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Last train to freedom: A story of a Holocaust survivor's travels to America Hardcover – January 1, 1997


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Product Details

  • Hardcover: 173 pages
  • Publisher: R. Ronald; 1st edition (1997)
  • Language: English
  • ISBN-10: 0966067703
  • ISBN-13: 978-0966067705
  • Product Dimensions: 9.2 x 6.3 x 0.9 inches
  • Shipping Weight: 1.4 pounds
  • Average Customer Review: 4.7 out of 5 stars  See all reviews (3 customer reviews)
  • Amazon Best Sellers Rank: #4,166,595 in Books (See Top 100 in Books)

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3 of 3 people found the following review helpful By EBRoden@aol.com on March 6, 1998
Format: Hardcover
Robert Ronald/Rosenthal has written in Last Train to Freedom with great clarity of his family's escape from Hitler and the catastrophe that was the Holocaust. Now a successful businessman who lives in Northern California with a family he loves deeply, Ronald has found the courage to relive and recount the heartbreak of losing his childhood home and his father to prison. He clearly conveys the terror of being a child always "on the run" with the enemy just behind. To his credit he manages to anchor his individual tale firmly in the historical setting and to give it a higher meaning as a parable of innocence and betrayal. He came of age in a world gone mad and is that remarkable man who can tell his story with courage and insight.
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2 of 2 people found the following review helpful By A Customer on January 24, 1998
Format: Hardcover
This book's author, a child when Hitler came to power, describes the series of moves by which his German-Jewish family escaped -- only just -- the Holocaust. Having moved to France in 1933, his father was interned in French concentration camps at the outbreak of war, because officially he was an enemy alien. When the Germans were at the outskirts of Paris in June 1940, the author and his mother and sisters managed to board the very last train leaving Paris for the south -- the actual train immortalized in fiction in the movie "Casablanca." They lived at Vichy, where the Under the conditions of the Armistice, the French agreed to turn over German refugees to the Nazis, thus leaving thousands of Jews trapped in the French concentration camps. With the help of a relative already in the U.S., the author's family was able to leave France in September 1941 -- almost the last boat available to refugees -- for Cuba. There the refugees arrived to a Rosh Hashanah feast provided by the local Jewish community. The author, then in his early teens, went to work as a diamond polisher and cutter in the shops of one of the diamond merchants evacuated from Holland and Belgium as those countries fell. His income kept the family fed through the war, and in 1946, they came to the U.S., where the author became a highly successful businessman.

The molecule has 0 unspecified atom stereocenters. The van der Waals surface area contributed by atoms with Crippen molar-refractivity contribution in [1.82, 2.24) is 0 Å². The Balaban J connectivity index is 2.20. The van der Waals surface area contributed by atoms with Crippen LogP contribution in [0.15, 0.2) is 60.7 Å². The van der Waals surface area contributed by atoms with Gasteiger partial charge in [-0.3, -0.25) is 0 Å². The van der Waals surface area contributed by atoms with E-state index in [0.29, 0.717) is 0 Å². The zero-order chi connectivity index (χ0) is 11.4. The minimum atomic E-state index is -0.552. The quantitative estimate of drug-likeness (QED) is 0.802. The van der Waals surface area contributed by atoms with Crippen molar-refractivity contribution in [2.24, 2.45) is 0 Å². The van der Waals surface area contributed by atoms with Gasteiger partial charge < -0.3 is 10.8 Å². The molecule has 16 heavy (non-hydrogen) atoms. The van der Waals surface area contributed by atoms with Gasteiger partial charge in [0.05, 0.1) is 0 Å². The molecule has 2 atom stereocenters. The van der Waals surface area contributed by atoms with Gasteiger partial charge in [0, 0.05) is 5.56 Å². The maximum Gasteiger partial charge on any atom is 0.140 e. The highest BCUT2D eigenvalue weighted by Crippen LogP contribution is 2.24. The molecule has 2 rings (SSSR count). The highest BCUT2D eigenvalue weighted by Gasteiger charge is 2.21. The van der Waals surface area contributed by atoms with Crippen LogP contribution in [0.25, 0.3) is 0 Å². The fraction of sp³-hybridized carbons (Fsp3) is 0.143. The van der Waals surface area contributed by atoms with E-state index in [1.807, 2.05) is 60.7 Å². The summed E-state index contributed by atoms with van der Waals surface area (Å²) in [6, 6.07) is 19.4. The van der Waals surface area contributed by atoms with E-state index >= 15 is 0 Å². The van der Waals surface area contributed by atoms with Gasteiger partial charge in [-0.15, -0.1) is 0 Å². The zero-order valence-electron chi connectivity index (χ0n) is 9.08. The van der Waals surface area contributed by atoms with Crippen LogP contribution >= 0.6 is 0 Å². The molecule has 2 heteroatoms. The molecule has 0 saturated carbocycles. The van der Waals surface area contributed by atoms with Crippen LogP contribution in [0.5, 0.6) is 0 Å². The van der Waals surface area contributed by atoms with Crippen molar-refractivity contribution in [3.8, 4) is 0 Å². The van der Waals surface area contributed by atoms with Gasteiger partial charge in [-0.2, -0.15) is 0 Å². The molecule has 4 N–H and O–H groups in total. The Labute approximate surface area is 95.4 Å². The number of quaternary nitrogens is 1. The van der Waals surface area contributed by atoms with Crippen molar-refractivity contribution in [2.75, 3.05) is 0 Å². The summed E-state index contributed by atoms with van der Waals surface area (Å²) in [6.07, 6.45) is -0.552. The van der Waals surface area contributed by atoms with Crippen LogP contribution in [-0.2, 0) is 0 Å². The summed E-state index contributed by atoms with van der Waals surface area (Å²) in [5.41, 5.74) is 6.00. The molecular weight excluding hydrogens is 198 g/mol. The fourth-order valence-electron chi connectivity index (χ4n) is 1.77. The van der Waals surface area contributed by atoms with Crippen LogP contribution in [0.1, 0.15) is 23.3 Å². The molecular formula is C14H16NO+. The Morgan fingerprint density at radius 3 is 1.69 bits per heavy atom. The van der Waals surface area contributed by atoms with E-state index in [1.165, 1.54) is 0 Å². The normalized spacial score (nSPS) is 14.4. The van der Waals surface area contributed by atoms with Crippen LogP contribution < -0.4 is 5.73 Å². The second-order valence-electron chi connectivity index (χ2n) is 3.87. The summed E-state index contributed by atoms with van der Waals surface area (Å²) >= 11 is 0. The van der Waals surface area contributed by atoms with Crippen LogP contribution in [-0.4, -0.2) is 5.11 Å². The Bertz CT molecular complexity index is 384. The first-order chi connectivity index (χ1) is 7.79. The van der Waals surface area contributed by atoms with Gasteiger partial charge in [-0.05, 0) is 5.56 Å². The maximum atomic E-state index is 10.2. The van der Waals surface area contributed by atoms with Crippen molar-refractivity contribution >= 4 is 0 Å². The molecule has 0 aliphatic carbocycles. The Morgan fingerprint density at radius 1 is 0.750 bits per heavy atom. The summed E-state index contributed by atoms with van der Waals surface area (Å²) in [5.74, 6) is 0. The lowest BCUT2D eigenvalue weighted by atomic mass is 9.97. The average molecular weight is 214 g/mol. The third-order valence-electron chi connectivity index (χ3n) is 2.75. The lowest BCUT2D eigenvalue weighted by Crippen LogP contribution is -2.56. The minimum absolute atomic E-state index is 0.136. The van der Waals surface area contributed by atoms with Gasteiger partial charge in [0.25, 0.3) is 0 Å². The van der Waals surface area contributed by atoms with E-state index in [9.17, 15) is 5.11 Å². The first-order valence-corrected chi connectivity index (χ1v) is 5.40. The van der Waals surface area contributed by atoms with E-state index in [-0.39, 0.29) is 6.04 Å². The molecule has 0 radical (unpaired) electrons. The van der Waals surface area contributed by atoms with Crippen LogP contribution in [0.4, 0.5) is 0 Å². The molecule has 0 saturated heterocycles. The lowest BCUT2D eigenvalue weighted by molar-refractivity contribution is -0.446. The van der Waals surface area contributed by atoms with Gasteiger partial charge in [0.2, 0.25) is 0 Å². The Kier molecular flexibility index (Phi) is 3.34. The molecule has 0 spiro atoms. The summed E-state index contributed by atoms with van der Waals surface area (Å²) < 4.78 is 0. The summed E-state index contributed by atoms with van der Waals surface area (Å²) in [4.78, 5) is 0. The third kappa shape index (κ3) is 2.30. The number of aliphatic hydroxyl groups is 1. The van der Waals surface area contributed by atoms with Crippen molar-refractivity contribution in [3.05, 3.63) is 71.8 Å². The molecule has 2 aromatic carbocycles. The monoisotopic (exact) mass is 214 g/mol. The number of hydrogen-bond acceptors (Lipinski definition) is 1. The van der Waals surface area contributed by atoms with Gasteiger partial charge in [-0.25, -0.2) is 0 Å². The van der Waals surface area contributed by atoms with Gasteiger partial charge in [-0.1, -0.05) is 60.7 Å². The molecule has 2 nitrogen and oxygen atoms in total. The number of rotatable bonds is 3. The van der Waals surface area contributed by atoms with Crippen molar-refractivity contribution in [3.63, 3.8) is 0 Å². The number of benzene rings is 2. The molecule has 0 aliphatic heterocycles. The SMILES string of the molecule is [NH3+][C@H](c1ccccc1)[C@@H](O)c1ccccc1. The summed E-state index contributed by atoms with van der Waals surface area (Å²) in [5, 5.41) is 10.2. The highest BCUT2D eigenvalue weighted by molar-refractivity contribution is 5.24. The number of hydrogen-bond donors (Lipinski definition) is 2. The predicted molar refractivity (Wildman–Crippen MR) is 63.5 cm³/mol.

The book provides valuable insight into the thinking of a well-educated, assimilated German-Jewish family as it tries to cope with a series of events that are turning its world upside down: the coming of the Nazis to Germany, the unexpected sudden defeat of France, and the closing of the net around the refugees from Germany. The difficulties of finding a place of haven are also illuminated.
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1 of 1 people found the following review helpful By A Customer on January 23, 1998
Format: Hardcover
A story of a family's successful escape from the Nazi invasion. A mother's relentless efforts to free herself and her family from the disaster facing them. This is the story of their journey to the United States narrowly escaping at each stop along the way. This story tells of the author's respect for traditions, the importance of family, the value of friendship, and his courage to see it happen. It was enjoyable to read a book of a Holocaust survivor with so much positive.
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